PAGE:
“Going through my head, I was a little bit worried. They looked phenomenal, they looked really strong from where I was running. I tried to keep that gap as close as possible and give it a good finish,” Knight said of the NAU duo.

Knight hung close and once he could see the finish with roughly 200m to go, he made his move for glory, and secured NCAA title #1.

While the Syracuse team had an off day, finishing a disappointing 13th, Knight will leave the NCAA ranks with individual and team NCAA titles, and a new tradition of excellence at his school in cross country. Syracuse had its mascot and cheerleaders in attendance today (it doesn’t hurt that the football team played at Louisville today) on the course and a strong fan presence. Knight was pleased with the support. “We have the greatest alumni in the world.”

MB: Justyn Knight Makes History – 1st Canadian-Born Male To Win NCAAs

Ed Eyestone — “Best team I’ve had in my 18 years…We’re not happy to be third, but we’re grateful”

Coming in, many expected a tight two-way battle between NAU and BYU for the title. That didn’t materialize as NAU dominated the second half of the race and BYU finished third behind Portland, the team they put a perfect 1-2-3-4-5 score on at the West Coast Conference meet.

Nonetheless, it was the best finish at NCAAs for an Ed Eyestone-coached BYU team and he was pleased to hang on to a podium spot. Eyestone said, “It’s the best team I’ve had in my 18 years… We’re not happy to be third but we’re grateful that we ended up third. We’d have had to have a perfect day to beat NAU…. And Portland, our rivals, they came through and nipped us over the last 2k.”

Eyestone said, “From 6k on it was obvious a couple of our guys were struggling (Clayton Young was 33rd at 4k, but would end up BYU’s 7th man and Pre-Nats champ Rory Linkletter was only 39th today). When that happens, your six, seven have to come through,” said Eyestone, who praised his fifth and sixth guys (Kramer Morton and Jonathan Harper) for helping ensure BYU made the podium (they would have still podiumed with even their seventh runner as their fifth).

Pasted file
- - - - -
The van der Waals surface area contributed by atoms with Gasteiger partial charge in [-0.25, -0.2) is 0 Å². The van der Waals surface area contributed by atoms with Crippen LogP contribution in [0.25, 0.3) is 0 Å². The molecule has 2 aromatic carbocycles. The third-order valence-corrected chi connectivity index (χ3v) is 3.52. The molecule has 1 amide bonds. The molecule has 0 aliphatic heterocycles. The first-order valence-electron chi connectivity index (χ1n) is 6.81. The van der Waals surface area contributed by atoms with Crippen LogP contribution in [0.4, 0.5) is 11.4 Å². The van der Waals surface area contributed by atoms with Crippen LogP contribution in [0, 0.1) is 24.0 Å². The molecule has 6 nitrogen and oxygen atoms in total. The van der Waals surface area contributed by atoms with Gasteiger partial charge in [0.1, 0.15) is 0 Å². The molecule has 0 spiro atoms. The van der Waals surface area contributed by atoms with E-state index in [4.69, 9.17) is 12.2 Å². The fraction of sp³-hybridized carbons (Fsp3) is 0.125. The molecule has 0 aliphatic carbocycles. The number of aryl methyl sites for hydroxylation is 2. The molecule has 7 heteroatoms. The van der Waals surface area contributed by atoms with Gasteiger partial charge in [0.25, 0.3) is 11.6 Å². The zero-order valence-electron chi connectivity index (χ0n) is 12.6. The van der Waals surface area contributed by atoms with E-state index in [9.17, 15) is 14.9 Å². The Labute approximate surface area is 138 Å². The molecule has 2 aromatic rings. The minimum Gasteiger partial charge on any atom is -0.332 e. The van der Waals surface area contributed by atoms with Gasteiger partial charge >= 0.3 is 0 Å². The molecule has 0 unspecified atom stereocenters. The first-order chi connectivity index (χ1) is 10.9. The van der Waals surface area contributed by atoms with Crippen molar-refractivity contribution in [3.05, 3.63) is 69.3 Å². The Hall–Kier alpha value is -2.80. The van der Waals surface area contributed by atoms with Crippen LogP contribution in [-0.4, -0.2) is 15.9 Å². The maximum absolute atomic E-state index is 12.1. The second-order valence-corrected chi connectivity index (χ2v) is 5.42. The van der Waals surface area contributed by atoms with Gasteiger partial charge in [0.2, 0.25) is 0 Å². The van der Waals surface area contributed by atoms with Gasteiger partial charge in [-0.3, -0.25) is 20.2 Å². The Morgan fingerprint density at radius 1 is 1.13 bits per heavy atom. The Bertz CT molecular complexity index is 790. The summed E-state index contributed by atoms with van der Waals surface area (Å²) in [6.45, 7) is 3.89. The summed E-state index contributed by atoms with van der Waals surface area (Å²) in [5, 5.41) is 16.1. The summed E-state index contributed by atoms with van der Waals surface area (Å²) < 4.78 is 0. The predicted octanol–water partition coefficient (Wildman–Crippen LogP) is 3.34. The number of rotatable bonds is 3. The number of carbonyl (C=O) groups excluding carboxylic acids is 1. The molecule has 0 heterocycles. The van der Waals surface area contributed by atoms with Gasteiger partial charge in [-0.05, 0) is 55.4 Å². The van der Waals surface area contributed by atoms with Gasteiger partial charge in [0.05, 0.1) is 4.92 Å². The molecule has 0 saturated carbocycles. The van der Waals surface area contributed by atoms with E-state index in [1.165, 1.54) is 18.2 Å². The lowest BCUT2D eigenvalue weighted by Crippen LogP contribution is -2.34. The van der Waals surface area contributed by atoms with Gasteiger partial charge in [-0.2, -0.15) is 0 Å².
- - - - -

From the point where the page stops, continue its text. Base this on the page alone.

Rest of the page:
“We obviously were hoping to get second or first. But that’s what kind of continues to motivate us, doesn’t it? It’s a metaphor for life, this whole running business. You fall down, you come up short, you pick yourself up, dust yourself off, you come back stronger. A 3rd-place finish on a national scale, you’ve still got to be pretty proud about how the guys performed all year.”

While today was a bit disappointing for BYU, they have four of their top five back next year (Casey Clinger is leaving to go on his mission to Japan), and three-time Foot Locker All-American Conner Mantz will be back from his mission and his redshirt, ready to make his debut for BYU.

Rob Conner’s strategy pays off as the Portland men (2nd) record the highest finish in program history

Many (including us) expected the men’s race to come down to NAU and BYU, and while those schools took two of the top three places today, the runner-up was not BYU, but the University of Portland — a team that BYU perfect-scored at the West Coast Conference meet three weeks ago. We’ll touch on that meet in a minute, but first, let’s hand out some credit to the Pilots.

Portland got big runs from its expected top three as Emmanuel Roudolff-Levisse (11th), Jeff Thies (14th), and Nick Hauger (26th). But the surprises came at #4 and #5. Portland’s fifth man today was Caleb Webb, who finished 54th — the exact same spot he took at Wisconsin a month ago. Their #4 was Matt Welch, who was making his season debut. Welch, a graduate transfer from Minnesota, had been in Portland’s top group in training earlier this season, but he came down with an Achilles injury that cost him three weeks of training. Welch ran his first step back five weeks ago, and Conner told him then, You’re running nationals.

“That guy balled up and got it done,” Conner said.

That allowed Portland to turn the tables on BYU and record the highest finish in program history.

Now about that conference meet. Three weeks ago, Portland went to the West Coast Conference meet and held out four of its top seven runners from Wisconsin. We published an editorial by Jonathan Gault criticizing Conner for not taking the conference meet seriously. Today, Conner explained why he rested those guys.